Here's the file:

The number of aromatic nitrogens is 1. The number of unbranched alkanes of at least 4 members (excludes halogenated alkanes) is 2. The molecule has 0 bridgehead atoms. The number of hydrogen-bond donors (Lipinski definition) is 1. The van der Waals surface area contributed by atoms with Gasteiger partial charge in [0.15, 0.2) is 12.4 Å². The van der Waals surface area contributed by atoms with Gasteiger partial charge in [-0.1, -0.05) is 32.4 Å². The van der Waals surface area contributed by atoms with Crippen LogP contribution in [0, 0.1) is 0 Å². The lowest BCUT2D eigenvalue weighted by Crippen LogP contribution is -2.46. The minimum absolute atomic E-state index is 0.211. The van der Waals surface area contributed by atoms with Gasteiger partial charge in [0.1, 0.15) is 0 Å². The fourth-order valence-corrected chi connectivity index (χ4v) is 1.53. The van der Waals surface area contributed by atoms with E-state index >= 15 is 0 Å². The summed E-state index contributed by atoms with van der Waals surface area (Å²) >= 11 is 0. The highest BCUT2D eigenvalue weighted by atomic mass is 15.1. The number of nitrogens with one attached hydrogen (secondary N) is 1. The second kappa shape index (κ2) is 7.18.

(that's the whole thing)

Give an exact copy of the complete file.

The number of aromatic nitrogens is 1. The number of unbranched alkanes of at least 4 members (excludes halogenated alkanes) is 2. The molecule has 0 bridgehead atoms. The number of hydrogen-bond donors (Lipinski definition) is 1. The van der Waals surface area contributed by atoms with Gasteiger partial charge in [0.15, 0.2) is 12.4 Å². The van der Waals surface area contributed by atoms with Gasteiger partial charge in [-0.1, -0.05) is 32.4 Å². The van der Waals surface area contributed by atoms with Crippen LogP contribution in [0, 0.1) is 0 Å². The lowest BCUT2D eigenvalue weighted by Crippen LogP contribution is -2.46. The minimum absolute atomic E-state index is 0.211. The van der Waals surface area contributed by atoms with Gasteiger partial charge in [0.1, 0.15) is 0 Å². The fourth-order valence-corrected chi connectivity index (χ4v) is 1.53. The van der Waals surface area contributed by atoms with E-state index >= 15 is 0 Å². The summed E-state index contributed by atoms with van der Waals surface area (Å²) >= 11 is 0. The highest BCUT2D eigenvalue weighted by atomic mass is 15.1. The number of nitrogens with one attached hydrogen (secondary N) is 1. The second kappa shape index (κ2) is 7.18.